The Modern Cottage

Portrait by Tim Robison
Portrait by Tim Robison

Designer Susan Portman, whose own home was featured in the Spring 2012 issue of Carolina Home + Garden, talks about the importance of tying together comfortable living spaces with multifunctional design, the incorporation of the bungalow features she recalls from her South Carolina childhood, and what the term “cottage” really means. Her professional past life as a Biltmore House textile conservator, respect for history and love of simplicity enable her to create stunning, but always comfortable environs for herself and her clients.

You hear the term “cottage” so much. What does it truly connote?

To me, “cottage” evokes a feeling as much as a design sensibility. Actual cottages make us feel good — in their modesty, their typical well-executed sense of space and high quality materials. Shabby chic and chintz embellishments aside, a cottage feeling is associated with the unpretentiousness of indigenous materials. This doesn’t mean a ‘Hansel and Gretel-ish’ look, however. I’ve seen amazing contemporary cottages that borrow wonderfully from the drama of their surroundings — the Big Sur contemporary cottages of Carmel, California, for example. They’re very modern, but all about site orientation at the same time. 

You’ve talked about the rise of the kitchen island, which may, initially seem unexciting to some. Why is it important to you?

I can’t emphasize enough my feeling that one of the most important elements for a modern cottage feeling in a home is a kitchen island. They not only increase good flow in a living space, they mesh with the modern lifestyle of everyone from young families to Baby Boomers.

Can you elaborate on the kitchen island’s iconic nature?

When well executed, islands are the beautiful workhorses of shared living; they anchor the main space and create a locus whereby we can express our love of friends, food and hearth. They can serve as dining area, office, cooking/prep area, homework zone and an entertaining area, depending on one’s needs. Their surge in popularity also points to the desirability of linking kitchens to living rooms. And whether a homeowner favors traditional or contemporary, it should always be simple. Our lives and world are moving toward multifunctional spaces; I’ve even thought it would be great to increase an island’s functionality by adding a pullout or floating bar.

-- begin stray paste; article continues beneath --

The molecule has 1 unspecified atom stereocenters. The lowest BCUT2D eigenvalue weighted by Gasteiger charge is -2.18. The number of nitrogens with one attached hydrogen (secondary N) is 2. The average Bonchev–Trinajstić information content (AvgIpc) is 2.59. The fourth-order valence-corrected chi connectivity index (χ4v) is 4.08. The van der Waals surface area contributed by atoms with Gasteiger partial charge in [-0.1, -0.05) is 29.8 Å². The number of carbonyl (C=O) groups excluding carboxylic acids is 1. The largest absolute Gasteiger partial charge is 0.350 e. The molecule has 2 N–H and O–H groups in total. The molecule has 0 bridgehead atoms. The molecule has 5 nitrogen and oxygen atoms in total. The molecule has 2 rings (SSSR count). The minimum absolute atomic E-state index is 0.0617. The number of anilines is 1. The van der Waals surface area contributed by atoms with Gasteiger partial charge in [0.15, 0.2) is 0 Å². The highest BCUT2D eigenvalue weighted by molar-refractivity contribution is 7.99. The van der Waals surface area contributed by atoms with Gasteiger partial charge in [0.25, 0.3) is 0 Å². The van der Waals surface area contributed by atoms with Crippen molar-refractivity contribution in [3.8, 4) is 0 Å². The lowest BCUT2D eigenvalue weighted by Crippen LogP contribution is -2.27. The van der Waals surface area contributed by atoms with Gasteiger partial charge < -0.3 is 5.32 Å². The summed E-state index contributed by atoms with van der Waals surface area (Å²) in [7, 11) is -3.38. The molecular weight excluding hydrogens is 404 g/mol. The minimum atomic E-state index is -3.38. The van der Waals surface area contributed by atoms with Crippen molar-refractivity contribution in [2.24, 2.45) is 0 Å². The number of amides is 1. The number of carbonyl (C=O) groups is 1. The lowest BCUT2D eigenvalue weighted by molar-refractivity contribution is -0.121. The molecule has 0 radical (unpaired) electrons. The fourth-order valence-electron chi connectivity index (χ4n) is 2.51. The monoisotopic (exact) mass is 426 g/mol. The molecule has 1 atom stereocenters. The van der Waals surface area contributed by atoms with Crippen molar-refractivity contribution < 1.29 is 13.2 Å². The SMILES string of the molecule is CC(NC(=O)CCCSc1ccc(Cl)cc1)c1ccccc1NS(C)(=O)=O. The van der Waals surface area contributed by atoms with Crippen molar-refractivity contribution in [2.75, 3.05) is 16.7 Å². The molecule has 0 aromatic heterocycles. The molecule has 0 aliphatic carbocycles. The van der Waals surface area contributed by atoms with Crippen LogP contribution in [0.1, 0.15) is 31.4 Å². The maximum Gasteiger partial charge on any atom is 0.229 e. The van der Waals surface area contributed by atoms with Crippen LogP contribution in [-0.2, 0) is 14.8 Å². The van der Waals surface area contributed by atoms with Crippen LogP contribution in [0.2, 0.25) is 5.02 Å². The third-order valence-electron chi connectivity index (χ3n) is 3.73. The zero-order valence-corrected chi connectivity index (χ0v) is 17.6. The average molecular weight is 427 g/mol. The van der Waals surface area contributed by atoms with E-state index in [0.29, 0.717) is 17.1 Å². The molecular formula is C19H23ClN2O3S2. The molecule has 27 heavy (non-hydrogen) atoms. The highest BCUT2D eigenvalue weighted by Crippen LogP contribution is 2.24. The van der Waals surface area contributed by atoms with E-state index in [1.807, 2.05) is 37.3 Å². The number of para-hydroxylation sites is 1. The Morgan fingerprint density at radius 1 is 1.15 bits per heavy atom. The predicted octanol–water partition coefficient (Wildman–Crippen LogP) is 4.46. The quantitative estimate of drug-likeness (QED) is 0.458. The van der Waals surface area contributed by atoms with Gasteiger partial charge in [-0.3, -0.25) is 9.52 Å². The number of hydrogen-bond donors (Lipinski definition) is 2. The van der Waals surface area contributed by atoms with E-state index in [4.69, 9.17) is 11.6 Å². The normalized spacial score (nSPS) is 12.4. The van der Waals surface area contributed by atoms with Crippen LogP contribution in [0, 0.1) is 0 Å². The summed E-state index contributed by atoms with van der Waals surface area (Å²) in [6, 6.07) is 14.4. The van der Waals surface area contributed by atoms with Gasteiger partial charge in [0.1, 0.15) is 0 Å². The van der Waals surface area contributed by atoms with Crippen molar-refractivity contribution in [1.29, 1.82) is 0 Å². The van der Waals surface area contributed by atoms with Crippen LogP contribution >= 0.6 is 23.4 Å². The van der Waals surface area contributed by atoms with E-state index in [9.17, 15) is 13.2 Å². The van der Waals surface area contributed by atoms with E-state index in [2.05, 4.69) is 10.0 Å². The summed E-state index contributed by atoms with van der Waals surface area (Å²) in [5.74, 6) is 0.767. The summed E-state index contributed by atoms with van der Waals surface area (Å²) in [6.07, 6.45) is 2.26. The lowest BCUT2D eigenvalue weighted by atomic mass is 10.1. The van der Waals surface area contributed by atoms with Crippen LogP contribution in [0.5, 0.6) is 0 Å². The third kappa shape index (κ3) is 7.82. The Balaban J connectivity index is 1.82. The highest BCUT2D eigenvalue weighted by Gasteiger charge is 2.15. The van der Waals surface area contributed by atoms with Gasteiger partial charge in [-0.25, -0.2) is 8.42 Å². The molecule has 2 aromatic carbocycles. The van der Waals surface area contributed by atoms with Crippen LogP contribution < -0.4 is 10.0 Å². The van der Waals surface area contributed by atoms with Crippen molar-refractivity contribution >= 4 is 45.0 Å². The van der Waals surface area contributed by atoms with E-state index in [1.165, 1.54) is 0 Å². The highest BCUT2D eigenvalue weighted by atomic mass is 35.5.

What do you see homeowners valuing more now as they choose smaller homes whose spaces are less purpose-specific?

Basically, people are connecting to the intelligence and creativity behind going smaller. It’s important to think things through: examine how a space will be used and know that your individual needs should inform the design. Current design trends are more and more reflecting a hunger for shared experiences.

We’re lucky we have a past to refer to that prized comfort, efficiency, great craftsmanship and respect for the natural world. This concept was articulated and philosophized differently years ago, but we’re definitely honoring it again, now.

Are you finding that your clients are coming to you with a desire for these types of spaces?  

They’re definitely seeking it out. The more complicated life gets — with work, other responsibilities, and technology, the more people desire serene spaces that soothe. 

You refer to this as the “Low Key Simplistic.” Is this not unlike the Slow Food Movement, which focuses on honoring food’s proximity, growth process, and savoring the eating experience via one’s senses and connecting socially?

Exactly. In design, as in all other things, we have to decide: Do I want quantity or quality? It takes time to hand craft things — furniture, cabinetry, art. For example, my own home has a calm and compact feel that’s a result of excellent craftsmanship and using the best materials. 

What’s something simple anyone can do to add punch to a room?

Get the clutter out, edit and simplify. Color’s also important. I like a neutral palette because when you have lots of objects and color going on, it’s jarring visually and can make you agitated just by being in the room. I’ve learned these things from my own experience, too. A good trick is to question everything you have, in a sense. Put everything away, add things back slowly, and step away to get a snapshot at each juncture. This process encourages effective curating of your personal collections.

What keeps your work exciting and enjoyable?

Collaboration — with my clients and with other design professionals and artists. I love helping clients plan how best to utilize a space by making it both intimate and multifunctional. My work is endlessly interesting because these solutions are manifested differently with each and every project.

Design ought to be centered in the present. As Edison urged, “Just enjoy the feeling of living every day instead of thinking of the future.”

What’s an example of a space that has greatly inspired you?

One that made a big impression on me was the Huka Lodge in Taupo, New Zealand; they’ve incorporated cottages that are very modern and feature small, but open floor plans. I toured the Owner’s Cottage in 2007. It’s green, makes wonderful use of local materials, and incorporates historical elements, like Maori artists’ works. I’d love to do a project like this!

Any advice for those embarking on remodeling or home building projects that don’t know where to start?

Absolutely. Your environment should match how you want to feel in life. In order to figure out your visual preferences, it helps to do some research: flip through magazines and other image-rich resources like Pinterest, and create your own idea notebook. You’ll discover your preferences and put together a well organized master resource simultaneously, that you can refer to throughout your project.